A former judge of the court says it is about time the government offered clarityby David Edward / August 31, 2017 / Leave a comment
Last week, the government published a position paper on the European Court of Justice (ECJ) and possible alternatives. It begins by saying that:
“In leaving the European Union, we will bring about an end to the direct jurisdiction of the Court of Justice.”
What does that actually mean and what will it involve for businesses and individuals in the UK?
The main function of the ECJ is to answer questions about EU law, and how it should be interpreted and applied. These questions constantly arise in the courts of the Member States in cases brought by individuals, companies and firms. If in doubt, the national court can ask the ECJ to say what the law is. UK courts did so in 23 cases in 2016.
The sort of questions that are put to the ECJ range over a myriad of different subjects. Many of them are technical questions relating to the functioning of the single market and the customs union: trade marks, environmental protection, customs duties, pharmaceutical standards, and food safety.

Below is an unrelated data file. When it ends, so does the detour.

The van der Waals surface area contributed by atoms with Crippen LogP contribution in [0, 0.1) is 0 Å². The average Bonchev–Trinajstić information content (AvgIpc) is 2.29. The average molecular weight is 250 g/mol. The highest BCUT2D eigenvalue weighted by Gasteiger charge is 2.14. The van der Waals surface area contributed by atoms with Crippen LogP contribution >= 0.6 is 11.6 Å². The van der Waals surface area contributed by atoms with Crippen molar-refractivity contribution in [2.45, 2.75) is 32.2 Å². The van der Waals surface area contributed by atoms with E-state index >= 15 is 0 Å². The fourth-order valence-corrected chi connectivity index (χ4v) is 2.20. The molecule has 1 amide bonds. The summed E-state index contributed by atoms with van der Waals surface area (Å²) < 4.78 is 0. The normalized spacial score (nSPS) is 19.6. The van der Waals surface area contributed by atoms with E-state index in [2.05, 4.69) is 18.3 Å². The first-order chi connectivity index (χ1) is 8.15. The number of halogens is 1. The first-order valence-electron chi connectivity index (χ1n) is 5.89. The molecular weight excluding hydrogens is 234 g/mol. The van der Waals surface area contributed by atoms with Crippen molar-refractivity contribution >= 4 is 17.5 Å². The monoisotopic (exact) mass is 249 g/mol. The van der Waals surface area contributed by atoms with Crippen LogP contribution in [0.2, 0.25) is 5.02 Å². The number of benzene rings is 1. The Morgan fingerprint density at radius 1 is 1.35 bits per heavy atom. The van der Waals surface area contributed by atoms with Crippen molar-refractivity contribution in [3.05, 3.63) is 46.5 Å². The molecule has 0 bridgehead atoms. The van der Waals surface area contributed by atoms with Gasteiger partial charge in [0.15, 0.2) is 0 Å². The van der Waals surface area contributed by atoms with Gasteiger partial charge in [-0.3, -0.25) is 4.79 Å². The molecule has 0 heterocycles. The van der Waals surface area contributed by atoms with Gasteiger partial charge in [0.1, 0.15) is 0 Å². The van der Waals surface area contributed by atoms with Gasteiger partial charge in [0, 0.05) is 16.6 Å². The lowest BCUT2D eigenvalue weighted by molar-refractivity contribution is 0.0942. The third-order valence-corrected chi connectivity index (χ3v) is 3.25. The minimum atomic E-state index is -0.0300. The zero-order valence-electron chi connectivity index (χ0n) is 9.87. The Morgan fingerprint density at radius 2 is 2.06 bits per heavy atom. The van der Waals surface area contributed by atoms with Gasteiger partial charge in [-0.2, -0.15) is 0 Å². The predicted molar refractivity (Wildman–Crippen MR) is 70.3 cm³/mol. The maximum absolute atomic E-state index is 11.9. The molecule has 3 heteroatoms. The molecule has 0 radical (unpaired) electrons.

But many of the cases relate to the personal problems of individuals who seek the protection of EU law: discrimination on grounds of gender or race, workers’ rights, family rights, social security, access to education and health care, compensation for cancelled flights, protection against unfair contracts, arrest warrants, and abduction of children. As a wise old judge of the Court observed, “The migrant worker is not regarded by Community law as a mere source of labour but is viewed as a human being.”